Following the worst El Niño-induced drought in decades in southern Africa, United Nations humanitarian agencies and partners today launched a revised Action Plan to outlining their response to the needs of an estimated 13.8 million people as the region enters the peak of the lean season with largely depleted food stocks due to poor and failed harvests.
In a news release yesterday, the UN Office for the Coordination of Humanitarian Affairs (OCHA) reported that the region is suffering “severe” food shortages, exasperating a multitude of existing and increasing vulnerabilities, including weak commodity prices, unfavourable exchange rates and slow economic growth.
“As we enter the critical period of the crisis during the lean season, many countries are struggling to stretch funds to cover the growing needs,” Timo Pakkala, El NinÞo Coordinator for the southern Africa at OCHA said in the release.
The situation in southern Madagascar, for instance, is particularly worrying as maize, cassava and rice productions fell by as much as 95 per cent this year, compared to 2015. An estimated 845,000 people on the island are in the “emergency” or “crisis” categories of food insecurity.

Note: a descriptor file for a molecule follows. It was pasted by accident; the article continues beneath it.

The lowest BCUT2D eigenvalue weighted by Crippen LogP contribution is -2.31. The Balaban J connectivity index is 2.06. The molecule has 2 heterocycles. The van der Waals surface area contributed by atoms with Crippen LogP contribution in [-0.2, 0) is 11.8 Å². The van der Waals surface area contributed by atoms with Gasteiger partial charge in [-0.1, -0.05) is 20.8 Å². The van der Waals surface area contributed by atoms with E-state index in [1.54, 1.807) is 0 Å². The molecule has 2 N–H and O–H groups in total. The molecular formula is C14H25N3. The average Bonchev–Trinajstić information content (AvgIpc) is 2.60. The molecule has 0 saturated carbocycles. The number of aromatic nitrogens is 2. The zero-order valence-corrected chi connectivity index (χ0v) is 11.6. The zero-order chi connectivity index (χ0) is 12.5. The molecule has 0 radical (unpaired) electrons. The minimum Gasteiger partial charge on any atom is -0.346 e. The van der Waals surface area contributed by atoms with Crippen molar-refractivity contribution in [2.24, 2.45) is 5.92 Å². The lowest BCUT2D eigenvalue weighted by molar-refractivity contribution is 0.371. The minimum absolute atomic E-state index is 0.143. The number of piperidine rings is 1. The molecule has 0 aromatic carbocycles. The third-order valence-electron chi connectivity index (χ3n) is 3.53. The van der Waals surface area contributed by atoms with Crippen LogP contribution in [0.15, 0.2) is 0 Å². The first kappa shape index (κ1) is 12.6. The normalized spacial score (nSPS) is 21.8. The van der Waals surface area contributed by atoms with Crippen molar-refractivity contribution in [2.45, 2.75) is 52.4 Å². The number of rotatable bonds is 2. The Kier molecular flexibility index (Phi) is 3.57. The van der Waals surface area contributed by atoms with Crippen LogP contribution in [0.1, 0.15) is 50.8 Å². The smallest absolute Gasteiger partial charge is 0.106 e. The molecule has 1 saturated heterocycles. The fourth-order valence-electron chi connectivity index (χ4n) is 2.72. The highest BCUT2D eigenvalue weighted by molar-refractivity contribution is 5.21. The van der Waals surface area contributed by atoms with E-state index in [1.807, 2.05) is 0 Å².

“It is essential that humanitarian assistance to the most vulnerable people is sustained through this period, and for farmers to be supported so they can resume agricultural production,” Mr. Pakkala stressed.
The release added that as of early December, some $757 million has been raised for Regional Inter-Agency Standing Committee (RIASCO) – comprising UN and non-governmental humanitarian agencies in the region – which has which has helped save lives, protect livelihoods and reduce human suffering.